Heavily logged forests can recover naturally over time, just as our skin heals after an injury, but the damage caused by plantations is different. Instead of “healing” like the forest, they grow larger and spread their invasive seedlings into surrounding landscapes. Like a cancer they spread into near-inaccessible places on mountainsides and in ravines where they damage sensitive ecosystems.”

There are complex international carbon trading schemes to support this abuse. In Britain, taxpayer’s money goes to subsidise the building of biomass power plants because they are classed as “renewable” energy producers. This biomass will not come from the diverse, scenic oakwoods of this privileged island. Oh no. It will come from industrial plantations.

This is all neocolonialism with an environmental twist. It is eco-colonialism. I think it will become more and more prevalent and more and more normalised as the decades go by and I want to flag it up now as the bag of shit it is.

inspiration links

January 21, 2011

Enough blog. So great. Awareness of resources. Redistribution of wealth in a healthy way. Talking about privilege. Inspirational.

Encouragement. Gay Farmer. There is some support.

Susan Raffo’s awesome work around community healing, such as this, White Noise, about raising kids with an awareness of racism and what it means to be white and and and…


we will help you hide the bruises

January 21, 2011

Recently the Environment Secretary, Caroline Spelman, gave a talk about the future of farming in Britain. I’m really interested in how the government are using their austerity and ‘necessary cuts’ narrative to promote corporate farming and what that means for us and for the land in general. She says:

“…Underlying all of this is the power shift from the centre towards local organisations – putting local people back in charge – a classic example of what we mean by Big Society.

This shift will change the way the department works. We want to see a greater degree of trust and collaboration when developing and delivering policy. This will allow you as an industry to shape your own destiny.

I think this last point is of paramount importance.  I see my job as helping you to become more profitable, innovative and competitive.  By creating the right conditions for the industry to raise productivity, to be entrepreneurial, to continue to develop strong connections with your markets and customers and establish robust links throughout the food chain. I’m really keen to do my bit but it will require you as an industry to step up and seize these opportunities. Sustainable intensification is an example, where fewer agricultural inputs results in less cost to you and the environment. A win-win situation all round…”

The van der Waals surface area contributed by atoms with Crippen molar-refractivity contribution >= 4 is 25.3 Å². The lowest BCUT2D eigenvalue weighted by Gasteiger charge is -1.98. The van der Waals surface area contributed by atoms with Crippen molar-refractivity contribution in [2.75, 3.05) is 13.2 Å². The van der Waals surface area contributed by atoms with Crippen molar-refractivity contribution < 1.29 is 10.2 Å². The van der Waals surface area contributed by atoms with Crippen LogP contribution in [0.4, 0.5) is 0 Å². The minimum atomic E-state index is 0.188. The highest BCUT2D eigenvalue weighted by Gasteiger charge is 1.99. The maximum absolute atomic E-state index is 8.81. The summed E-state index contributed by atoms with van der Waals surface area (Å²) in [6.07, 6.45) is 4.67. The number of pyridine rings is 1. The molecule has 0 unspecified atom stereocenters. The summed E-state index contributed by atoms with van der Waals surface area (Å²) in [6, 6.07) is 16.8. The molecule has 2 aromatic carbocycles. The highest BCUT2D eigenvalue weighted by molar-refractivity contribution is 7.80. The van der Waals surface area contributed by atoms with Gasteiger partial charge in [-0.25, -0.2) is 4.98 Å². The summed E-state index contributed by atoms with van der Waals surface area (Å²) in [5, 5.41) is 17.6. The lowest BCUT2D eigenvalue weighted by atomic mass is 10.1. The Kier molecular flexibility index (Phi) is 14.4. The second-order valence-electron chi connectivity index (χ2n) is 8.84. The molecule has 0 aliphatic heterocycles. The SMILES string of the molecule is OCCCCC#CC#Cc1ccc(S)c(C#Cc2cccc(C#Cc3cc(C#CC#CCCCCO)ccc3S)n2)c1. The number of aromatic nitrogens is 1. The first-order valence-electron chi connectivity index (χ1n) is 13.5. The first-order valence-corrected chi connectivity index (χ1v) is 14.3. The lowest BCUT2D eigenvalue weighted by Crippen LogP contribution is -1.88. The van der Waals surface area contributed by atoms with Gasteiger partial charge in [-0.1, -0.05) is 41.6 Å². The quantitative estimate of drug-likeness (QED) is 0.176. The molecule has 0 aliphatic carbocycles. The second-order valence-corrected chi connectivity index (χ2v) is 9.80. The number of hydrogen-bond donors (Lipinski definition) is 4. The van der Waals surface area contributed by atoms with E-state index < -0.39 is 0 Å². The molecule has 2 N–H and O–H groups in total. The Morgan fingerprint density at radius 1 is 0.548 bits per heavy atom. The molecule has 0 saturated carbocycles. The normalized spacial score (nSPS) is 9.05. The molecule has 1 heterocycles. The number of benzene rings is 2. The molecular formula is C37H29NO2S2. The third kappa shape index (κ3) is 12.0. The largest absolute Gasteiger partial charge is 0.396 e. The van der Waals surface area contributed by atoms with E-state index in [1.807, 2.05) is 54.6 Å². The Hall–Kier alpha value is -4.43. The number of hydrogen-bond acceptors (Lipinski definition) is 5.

What if local people don’t want to be an industry? What if we don’t want to be more profitable, innovative and competitive? What if we don’t want to step up and seize the opportunity of “sustainable intensification” <which surely simply means abuse that can be continued indefinitely>? It seems so obvious that the dichotomy established by this government – big government bad, Big Society good – has a third presence, Big Business, which rarely enters the debate yet stands to gain handsomely. Strange, that.

“…But this hasn’t stopped us spending in excess of £2 billion of taxpayers money in pursuit of our objectives.  Of greening the economy.  Of enhancing the environment and biodiversity…”

Enhancement. Botox for the land. This is so polar opposite to the fight to remove the limits on the land regenerating itself.

“…An industry that embraces risk and manages risk. An industry that wants to deliver public environmental goods. That takes greater responsibility for animal health and welfare standards. And an industry that underpins the quality of rural life…”

Farming has been industrialised. We know this. Now it is being asked to become more corporate. “Deliver public environmental goods.” I wonder how she means “goods”? In the sense that corporate farming increasingly packages the environment into bitesize chunks for the public? Or in the sense that what is “good” about our (the public’s) environment – i.e. our deep, spiritual, animal connection with the rest of the inhabitants of the earth and the benefits that those inhabitants provide to us – must be mediated through corporate farming? Or maybe both. Very clever, Caroline.